The elderberry is an heirloom plant that grows wild in many parts of the country. It is grown commercially for use in foods and pharmaceuticals and serves as a decorative plant in the lawns of many American homesteads. The berries ripen in late summer and are ready for harvest when the clusters of deep blue berries develop a whitish surface coating.
Snip the clusters of elderberries just below the fruit. The flowers can also be harvested and saved separately if desired.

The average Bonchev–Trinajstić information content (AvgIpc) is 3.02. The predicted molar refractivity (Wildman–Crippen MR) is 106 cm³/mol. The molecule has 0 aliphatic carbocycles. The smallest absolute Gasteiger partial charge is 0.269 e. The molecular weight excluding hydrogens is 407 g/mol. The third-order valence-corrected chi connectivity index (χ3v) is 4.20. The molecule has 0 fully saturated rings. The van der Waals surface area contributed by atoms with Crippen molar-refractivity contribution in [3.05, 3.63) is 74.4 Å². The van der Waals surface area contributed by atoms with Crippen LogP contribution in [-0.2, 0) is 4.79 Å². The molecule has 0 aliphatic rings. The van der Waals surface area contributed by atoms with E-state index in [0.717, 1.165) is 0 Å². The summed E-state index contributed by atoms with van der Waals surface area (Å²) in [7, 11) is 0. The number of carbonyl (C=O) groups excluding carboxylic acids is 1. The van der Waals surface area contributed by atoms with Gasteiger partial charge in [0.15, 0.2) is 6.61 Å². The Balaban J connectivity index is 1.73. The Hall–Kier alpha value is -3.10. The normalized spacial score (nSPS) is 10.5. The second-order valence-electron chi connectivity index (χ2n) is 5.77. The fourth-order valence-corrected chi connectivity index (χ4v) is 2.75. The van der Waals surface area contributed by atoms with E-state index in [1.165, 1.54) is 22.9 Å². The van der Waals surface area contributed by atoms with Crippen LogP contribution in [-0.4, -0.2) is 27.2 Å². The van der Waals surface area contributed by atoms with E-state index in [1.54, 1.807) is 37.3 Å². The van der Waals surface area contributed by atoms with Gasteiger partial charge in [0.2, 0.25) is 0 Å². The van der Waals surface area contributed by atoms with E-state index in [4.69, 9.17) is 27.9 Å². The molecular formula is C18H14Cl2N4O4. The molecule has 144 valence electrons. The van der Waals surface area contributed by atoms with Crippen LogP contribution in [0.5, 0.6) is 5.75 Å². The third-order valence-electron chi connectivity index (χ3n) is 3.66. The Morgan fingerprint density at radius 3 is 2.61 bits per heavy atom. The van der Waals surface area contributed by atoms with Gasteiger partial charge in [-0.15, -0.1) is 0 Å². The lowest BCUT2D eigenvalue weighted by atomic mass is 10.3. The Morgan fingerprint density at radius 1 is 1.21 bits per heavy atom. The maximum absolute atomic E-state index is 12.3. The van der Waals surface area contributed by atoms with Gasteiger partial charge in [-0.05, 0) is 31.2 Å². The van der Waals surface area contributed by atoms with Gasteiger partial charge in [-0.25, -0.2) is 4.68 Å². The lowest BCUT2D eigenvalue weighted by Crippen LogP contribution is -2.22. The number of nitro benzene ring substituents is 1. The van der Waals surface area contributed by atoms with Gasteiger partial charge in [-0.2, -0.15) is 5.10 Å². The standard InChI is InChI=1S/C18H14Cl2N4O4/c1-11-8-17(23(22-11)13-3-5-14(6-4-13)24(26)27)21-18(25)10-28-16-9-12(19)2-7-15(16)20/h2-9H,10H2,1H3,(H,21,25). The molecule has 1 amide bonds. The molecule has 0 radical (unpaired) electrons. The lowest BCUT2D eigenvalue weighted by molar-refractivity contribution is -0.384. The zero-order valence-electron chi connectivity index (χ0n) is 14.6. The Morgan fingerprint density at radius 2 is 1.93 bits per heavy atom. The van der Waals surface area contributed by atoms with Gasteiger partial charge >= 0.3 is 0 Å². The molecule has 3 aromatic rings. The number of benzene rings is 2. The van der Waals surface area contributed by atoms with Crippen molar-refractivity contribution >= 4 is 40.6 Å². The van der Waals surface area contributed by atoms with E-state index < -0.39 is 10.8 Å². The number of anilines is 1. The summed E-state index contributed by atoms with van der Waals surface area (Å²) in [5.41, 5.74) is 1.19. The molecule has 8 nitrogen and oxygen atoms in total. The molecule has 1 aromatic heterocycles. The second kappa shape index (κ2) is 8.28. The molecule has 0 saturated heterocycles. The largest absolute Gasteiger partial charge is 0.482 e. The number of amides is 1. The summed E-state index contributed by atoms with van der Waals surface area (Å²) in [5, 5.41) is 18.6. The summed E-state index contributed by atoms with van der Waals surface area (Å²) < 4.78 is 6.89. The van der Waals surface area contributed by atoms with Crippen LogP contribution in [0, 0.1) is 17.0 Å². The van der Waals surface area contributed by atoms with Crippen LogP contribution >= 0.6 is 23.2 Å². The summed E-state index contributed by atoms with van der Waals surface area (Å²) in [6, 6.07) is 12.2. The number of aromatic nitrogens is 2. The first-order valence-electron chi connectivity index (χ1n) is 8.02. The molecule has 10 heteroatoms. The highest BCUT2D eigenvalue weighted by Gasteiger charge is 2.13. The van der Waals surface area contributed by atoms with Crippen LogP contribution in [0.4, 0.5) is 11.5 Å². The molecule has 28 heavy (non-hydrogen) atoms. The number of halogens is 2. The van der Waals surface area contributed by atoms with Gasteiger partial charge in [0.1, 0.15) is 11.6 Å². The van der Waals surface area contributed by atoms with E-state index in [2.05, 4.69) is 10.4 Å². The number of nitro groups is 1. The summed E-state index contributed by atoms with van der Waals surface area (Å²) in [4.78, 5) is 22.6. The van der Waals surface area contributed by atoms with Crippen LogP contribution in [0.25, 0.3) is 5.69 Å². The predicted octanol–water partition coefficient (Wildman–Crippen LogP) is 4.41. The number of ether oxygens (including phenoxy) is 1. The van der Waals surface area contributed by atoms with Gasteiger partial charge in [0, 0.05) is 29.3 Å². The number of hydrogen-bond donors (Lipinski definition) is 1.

Place the harvested berries in a bucket, and transfer to a plastic bag when the bucket gets full. The juice can permanently stain clothing if handled carelessly.
Carefully separate the berries from the stems. This can be a time-consuming process.
Cook the berries in a pan with water, using low heat. Use about 1/4 pint of water and the juice of one lemon for each pound of berries. Add sugar to taste. When the juices begin flowing, simmer about 15 minutes.
Strain the mixture through a double layer of cheesecloth. This process is made easier if the cooked mixture is allowed to drain overnight.
The resulting mixture can now be used as the basis for making jams and jellies, elderberry wine or, when mixed with whole berries, for pie fillings and other uses. The berries are high in antioxidants.